People looking to stay at a Family resort in Koh Samui or head for anywhere in Thailand might be forced to get compulsory travel insurance the moment they set foot on the country’s soil.
The Office of Insurance Commission recently forwarded legislation that would mandate any travellers heading into the country to pay a 20-baht (52p) premium at airports, which will, in turn, go towards going into a fund aimed at providing cover in the case of death, up to a million baht (҄£26,000).
The legislation is currently waiting for approval from the Tourism and Sports Ministry, upon which it’ll be forwarded to the cabinet. The idea behind it is to provide confidence and peace of mind to foreign visitors who travel to Thailand, to assuage the fears that have cropped up following a couple of incidents involving tourists.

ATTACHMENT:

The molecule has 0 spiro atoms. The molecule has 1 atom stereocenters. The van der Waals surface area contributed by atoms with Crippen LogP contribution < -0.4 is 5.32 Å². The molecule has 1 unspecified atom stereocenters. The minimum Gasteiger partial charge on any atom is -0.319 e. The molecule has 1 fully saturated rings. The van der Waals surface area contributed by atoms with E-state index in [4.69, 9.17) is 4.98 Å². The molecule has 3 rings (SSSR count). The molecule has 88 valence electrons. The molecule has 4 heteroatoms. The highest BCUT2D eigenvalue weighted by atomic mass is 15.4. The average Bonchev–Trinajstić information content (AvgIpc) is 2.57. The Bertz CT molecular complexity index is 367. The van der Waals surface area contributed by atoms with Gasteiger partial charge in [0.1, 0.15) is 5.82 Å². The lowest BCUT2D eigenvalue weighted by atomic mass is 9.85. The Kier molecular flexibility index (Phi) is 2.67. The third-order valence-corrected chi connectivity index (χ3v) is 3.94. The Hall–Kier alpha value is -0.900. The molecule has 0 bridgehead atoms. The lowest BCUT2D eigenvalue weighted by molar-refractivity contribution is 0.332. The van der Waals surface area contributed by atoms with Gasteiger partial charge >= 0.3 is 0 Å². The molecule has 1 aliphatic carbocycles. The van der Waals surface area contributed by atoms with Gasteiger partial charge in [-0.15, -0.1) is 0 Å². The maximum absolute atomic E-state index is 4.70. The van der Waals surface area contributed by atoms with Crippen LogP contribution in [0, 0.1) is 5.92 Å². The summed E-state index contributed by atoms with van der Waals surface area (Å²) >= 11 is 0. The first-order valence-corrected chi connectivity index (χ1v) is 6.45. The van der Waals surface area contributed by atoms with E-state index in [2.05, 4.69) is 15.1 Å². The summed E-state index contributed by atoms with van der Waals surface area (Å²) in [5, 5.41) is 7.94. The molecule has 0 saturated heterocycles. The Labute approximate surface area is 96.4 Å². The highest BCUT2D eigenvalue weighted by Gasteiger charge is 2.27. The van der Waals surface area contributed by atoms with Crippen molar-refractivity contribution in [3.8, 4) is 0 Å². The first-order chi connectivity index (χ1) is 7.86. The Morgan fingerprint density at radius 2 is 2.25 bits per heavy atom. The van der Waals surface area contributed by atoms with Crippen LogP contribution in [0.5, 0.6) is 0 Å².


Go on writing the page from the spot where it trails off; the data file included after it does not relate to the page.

Axa Travel Insurance Head Nel Mooy stated that, should the bill come to pass, travellers should still get their own policy to cover them, as the mandated policy doesn’t cover injuries and illnesses, while a typical care allowance with standard insurers are usually capable of covering around £15million.
Ney Mooy notes how important it is to have insurance to ensure that travellers have medical care coverage, as medical expenses in foreign countries can be quite expensive, pointing to the recent incident where they had to pay a claim worth £164,000 for a British tourist that got caught in a road traffic accident.
Travellers, she warns, need to make sure that their insurance also covers more than their stay in a Family resort in Koh Samui or wherever; as it should also cover the activities that they’ll be engaging in during their stay in another country, like scuba diving or rafting, for example. She also recommended that tourists spending their holidays in foreign countries get a travel policy in their homeland, no matter what, as those policies can cover more than just medical expenses, like cancellations, delays, loss of luggage, and other incidents. In her words, it is simply a must have.
Admiral Travel Insurance noted how one in four UK travellers leave the country without ensuring they have the relevant cover, which is problematic given that medical bills can easily stretch into the thousands. The travel association, Abta, believes that one in every five people travel without insurance.